The number of juveniles transferred to adult court has skyrocketed in the past two decades and has only recently begun to level off. This symposium article argues that, because it wastes resources, damages juveniles, and decreases public safety, transfer should be abolished. It also argues that the diminished culpability rationale that has had much-deserved success at eliminating the juvenile death penalty and mandatory life without parole for juveniles is not likely to have a major impact on the much more prevalent practices of transferring mid- and older-adolescents to adult court and expanding adult court jurisdiction to adolescents; neither the law nor developmental science justifies the conclusion that juvenile offenders deserve significant mitigation in the non-capital context. If instead juvenile justice is reconceptualized as a preventive mechanism rather than a punishment regime (as laid out in the book I co-authored, "Juveniles at Risk: A Plea for Preventive Justice"), transfer becomes much less alluring. If the primary goal of juvenile justice is public safety, with retribution conceived as an important goal only to the extent that recognizing it is necessary to ensure systemic legitimacy, then maintaining an adult court option for juveniles (and imposing long sentences on them) becomes unnecessary and counterproductive. Appended to this article is another article, written for the ABA’s Criminal Justice Magazine, that fleshes out how a risk management regime would work in a prevention-oriented juvenile justice system.

Christopher Slobogin 

Vanderbilt University - Law School

November 6, 2013

Texas Tech Law Review, Vol. 46, 2013
Vanderbilt Public Law Research Paper No. 13-37 

Saturday, September 28, 2013

Prospects for criminal justice reform in Florida

    On September 26, 2013, the Nilon Report focused on criminal justice reform. Barney Bishop, head of Florida's Smart Justice Alliance, and board certified criminal trial attorney Adam Tebrugge, discussed needed reforms in Florida's criminal justice system.

   You can listen to the entire broadcast here.

Monday, August 19, 2013

Push for leniency in drug sentencing has been a hard sell in Florida

When U.S. Attorney General Eric Holder announced last week that he was ordering prosecutors to stop charging lower-level drug offenders with “draconian minimum mandatory sentences,” he echoed the refrain from a bi-partisan coalition of activists who have tried and failed to get legislators to change the laws in Florida.
The cost of incarcerating a drug offender for a mandatory three-year prison sentence in Florida is estimated at $58,400, while the cost of treatment in a work release program is $19,130, according to an analysis by the Florida Office of Program and Policy Analysis and Government Accountability.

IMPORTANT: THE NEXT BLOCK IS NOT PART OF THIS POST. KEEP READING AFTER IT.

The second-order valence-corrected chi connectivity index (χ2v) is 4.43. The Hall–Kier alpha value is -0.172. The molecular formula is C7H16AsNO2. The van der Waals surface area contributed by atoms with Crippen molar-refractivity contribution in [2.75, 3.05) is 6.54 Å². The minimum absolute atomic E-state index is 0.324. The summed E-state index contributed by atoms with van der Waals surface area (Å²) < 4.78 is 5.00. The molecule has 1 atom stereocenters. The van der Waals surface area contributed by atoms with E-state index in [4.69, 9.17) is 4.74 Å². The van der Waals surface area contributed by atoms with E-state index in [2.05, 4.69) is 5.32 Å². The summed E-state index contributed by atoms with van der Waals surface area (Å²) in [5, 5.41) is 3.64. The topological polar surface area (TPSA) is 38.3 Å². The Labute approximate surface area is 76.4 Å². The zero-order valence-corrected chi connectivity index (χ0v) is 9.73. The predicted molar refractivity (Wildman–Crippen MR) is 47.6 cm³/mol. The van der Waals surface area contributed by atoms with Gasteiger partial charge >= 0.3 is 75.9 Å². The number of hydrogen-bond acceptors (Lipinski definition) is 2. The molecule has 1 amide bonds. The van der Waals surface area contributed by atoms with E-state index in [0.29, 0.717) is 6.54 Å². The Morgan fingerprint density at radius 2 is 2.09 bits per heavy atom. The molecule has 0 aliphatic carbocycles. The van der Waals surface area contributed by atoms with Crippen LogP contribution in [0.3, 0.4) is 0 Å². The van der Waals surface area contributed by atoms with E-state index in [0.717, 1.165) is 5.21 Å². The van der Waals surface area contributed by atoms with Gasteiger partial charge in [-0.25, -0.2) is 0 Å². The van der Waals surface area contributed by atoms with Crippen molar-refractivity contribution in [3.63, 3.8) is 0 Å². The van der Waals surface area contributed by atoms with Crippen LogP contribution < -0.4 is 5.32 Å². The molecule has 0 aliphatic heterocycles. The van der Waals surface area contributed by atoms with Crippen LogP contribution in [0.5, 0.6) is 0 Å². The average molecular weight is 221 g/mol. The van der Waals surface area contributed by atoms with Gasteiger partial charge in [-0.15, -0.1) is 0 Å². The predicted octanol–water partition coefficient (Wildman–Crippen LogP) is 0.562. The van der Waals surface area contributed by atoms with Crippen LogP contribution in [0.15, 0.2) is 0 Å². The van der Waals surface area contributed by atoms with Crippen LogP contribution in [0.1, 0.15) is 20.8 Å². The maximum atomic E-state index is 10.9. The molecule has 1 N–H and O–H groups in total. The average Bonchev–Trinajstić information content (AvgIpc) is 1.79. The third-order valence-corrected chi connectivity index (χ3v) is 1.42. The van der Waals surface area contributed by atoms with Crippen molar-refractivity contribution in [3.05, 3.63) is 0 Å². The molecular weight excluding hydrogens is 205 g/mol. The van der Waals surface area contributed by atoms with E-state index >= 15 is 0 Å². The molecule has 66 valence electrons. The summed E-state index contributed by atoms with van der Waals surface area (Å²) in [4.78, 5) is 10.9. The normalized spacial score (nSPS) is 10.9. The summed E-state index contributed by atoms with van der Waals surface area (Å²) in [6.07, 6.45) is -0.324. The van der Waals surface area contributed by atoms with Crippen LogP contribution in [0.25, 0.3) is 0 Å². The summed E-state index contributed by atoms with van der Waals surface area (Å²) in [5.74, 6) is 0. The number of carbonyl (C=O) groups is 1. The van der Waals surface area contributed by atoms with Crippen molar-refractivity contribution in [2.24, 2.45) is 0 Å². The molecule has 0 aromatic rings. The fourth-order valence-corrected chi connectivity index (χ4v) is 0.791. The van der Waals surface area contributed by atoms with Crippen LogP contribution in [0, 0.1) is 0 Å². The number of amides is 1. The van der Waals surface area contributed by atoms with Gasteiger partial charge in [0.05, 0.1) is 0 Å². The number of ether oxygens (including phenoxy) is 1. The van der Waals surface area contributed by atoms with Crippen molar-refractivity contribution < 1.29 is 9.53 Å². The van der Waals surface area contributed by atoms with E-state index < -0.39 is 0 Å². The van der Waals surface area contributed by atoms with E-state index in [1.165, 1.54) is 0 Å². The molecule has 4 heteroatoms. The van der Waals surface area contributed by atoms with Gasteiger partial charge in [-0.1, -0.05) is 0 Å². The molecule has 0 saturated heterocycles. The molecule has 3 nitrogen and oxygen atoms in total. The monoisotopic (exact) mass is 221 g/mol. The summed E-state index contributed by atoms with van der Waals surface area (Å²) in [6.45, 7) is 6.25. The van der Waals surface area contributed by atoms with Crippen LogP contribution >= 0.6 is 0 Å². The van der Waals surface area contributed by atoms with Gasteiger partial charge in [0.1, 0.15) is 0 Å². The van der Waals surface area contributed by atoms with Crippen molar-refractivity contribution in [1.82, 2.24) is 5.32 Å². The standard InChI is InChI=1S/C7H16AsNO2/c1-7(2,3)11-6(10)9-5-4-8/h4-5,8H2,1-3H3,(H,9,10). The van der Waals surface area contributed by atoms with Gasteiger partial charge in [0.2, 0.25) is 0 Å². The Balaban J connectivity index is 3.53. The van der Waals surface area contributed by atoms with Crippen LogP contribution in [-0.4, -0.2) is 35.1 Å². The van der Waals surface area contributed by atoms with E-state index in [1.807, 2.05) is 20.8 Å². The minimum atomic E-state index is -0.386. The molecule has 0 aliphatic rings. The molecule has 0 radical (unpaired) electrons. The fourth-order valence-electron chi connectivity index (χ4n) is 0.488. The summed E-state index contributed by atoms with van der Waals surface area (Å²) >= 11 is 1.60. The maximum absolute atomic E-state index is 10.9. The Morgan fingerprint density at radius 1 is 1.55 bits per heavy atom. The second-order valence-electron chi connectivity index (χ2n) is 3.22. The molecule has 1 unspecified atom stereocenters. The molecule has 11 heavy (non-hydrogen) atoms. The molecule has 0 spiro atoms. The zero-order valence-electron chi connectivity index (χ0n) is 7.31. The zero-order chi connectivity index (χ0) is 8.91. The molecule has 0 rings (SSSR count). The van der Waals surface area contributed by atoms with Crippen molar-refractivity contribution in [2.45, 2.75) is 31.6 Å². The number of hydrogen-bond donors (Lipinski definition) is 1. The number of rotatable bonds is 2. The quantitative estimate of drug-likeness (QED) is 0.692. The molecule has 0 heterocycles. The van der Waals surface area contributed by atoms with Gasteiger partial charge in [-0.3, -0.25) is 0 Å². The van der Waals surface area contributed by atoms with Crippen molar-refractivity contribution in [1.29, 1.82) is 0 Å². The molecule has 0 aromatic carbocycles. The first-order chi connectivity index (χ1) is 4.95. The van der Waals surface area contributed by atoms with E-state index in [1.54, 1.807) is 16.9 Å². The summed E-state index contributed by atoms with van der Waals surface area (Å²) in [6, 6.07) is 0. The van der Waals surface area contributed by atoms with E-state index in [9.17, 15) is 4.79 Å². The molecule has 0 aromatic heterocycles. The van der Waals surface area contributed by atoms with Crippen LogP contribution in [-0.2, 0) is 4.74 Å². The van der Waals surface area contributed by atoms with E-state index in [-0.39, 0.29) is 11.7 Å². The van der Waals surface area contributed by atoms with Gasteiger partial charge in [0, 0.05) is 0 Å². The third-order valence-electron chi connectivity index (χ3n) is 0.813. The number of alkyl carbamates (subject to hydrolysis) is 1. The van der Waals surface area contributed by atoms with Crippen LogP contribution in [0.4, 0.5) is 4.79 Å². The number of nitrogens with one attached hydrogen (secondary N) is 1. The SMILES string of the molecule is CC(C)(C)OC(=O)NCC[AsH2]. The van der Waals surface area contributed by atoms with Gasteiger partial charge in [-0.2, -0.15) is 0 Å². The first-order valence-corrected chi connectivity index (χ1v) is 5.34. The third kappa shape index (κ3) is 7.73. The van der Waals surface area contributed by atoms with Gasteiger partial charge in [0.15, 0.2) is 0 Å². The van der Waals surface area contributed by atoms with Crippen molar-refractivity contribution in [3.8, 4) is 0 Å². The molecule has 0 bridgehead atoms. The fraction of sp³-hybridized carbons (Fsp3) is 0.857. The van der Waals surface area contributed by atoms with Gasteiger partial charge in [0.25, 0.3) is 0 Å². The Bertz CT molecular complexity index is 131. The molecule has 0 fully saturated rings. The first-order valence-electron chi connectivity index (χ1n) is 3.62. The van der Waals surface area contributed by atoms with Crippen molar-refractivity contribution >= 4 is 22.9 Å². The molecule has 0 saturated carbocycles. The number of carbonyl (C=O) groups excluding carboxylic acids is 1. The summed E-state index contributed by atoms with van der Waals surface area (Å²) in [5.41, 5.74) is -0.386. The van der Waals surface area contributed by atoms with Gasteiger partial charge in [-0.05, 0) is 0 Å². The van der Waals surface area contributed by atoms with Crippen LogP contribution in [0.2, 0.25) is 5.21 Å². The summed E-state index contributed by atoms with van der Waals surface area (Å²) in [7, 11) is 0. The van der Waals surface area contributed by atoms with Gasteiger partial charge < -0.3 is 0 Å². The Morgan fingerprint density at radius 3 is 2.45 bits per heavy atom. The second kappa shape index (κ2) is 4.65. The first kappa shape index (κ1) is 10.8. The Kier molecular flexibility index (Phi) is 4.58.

Meanwhile, Florida’s crime rate is at a 41-year low but the prison population continues to grow with non-violent, first-time offenders, most of whom are snared by undercover agents targeting them for trafficking in small quantities of prescription drugs, the analysis found.
The Florida Department of Corrections reports that taxpayers are spending an estimated $300 million a year to house people incarcerated for drug offenses.
Holder announced last Mondaya major shift in federal sentencing policies, targeting long mandatory terms that he said have flooded the nation's prisons with low-level drug offenders and diverted crime-fighting dollars that could be far better spent.
If Holder's policies are implemented aggressively, they could mark one of the most significant changes in the way the federal criminal justice system handles drug cases since the government declared a war on drugs in the 1980s
As a first step, Holder has instructed federal prosecutors to stop charging many nonviolent drug defendants with offenses that carry mandatory minimum sentences. His next step will be working with a bipartisan group in Congress to give judges greater discretion in sentencing.
The move mirrors new laws adopted in a growing number of states, including Georgia, Kentucky, Ohio and Texas, and is endorsed by a wide range of interest groups. The Lawyers Committee for Civil Rights called it “game-changing.” U.S. Sen. Rand Paul, R-Kentucky, said in a blog post on Friday that it “signaled a significant shift toward justice.”
But whether the announcement will have any affect on Florida, where a bi-partisan group of activists and legislators have tried to shift the focus from drug incarcerations to treatment and diversion, is still an open question.
“It’s time to start using our brains on this issue,’’ said Rep. Dave Hood, R-Daytona Beach, a lawyer and one of several freshman lawmakers who support ending minimum mandatory sentences for certain drug crimes. “Let’s look at the facts and evidence and not the anecdotes. We are ruining lives and families forever.”
Rep. Katie Edwards, a freshman Democrat from Sunrise, sponsored legislation last year that would have allowed judges to depart from mandatory minimum sentences for trafficking in illegal prescription drugs. The proposal passed every House committee but never came to a final vote after being blocked in the Senate.